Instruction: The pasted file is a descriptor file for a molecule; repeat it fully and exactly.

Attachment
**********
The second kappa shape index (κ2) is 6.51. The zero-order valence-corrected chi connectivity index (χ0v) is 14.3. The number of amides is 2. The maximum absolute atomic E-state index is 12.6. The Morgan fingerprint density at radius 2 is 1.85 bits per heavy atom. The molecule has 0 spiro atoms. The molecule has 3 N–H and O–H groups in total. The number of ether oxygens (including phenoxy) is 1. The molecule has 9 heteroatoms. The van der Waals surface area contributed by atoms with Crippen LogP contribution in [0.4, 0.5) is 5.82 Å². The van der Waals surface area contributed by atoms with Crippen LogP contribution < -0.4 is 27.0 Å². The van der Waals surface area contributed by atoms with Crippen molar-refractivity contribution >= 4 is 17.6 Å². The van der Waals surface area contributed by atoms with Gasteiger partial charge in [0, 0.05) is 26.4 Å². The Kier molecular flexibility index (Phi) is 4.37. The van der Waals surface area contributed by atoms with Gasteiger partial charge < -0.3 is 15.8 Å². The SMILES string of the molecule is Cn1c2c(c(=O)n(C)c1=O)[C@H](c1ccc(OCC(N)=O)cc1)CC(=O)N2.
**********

The second kappa shape index (κ2) is 6.51. The zero-order valence-corrected chi connectivity index (χ0v) is 14.3. The number of amides is 2. The maximum absolute atomic E-state index is 12.6. The Morgan fingerprint density at radius 2 is 1.85 bits per heavy atom. The molecule has 0 spiro atoms. The molecule has 3 N–H and O–H groups in total. The number of ether oxygens (including phenoxy) is 1. The molecule has 9 heteroatoms. The van der Waals surface area contributed by atoms with Crippen LogP contribution in [0.4, 0.5) is 5.82 Å². The van der Waals surface area contributed by atoms with Crippen LogP contribution < -0.4 is 27.0 Å². The van der Waals surface area contributed by atoms with Crippen molar-refractivity contribution >= 4 is 17.6 Å². The van der Waals surface area contributed by atoms with Gasteiger partial charge in [0, 0.05) is 26.4 Å². The Kier molecular flexibility index (Phi) is 4.37. The van der Waals surface area contributed by atoms with Gasteiger partial charge < -0.3 is 15.8 Å². The SMILES string of the molecule is Cn1c2c(c(=O)n(C)c1=O)[C@H](c1ccc(OCC(N)=O)cc1)CC(=O)N2.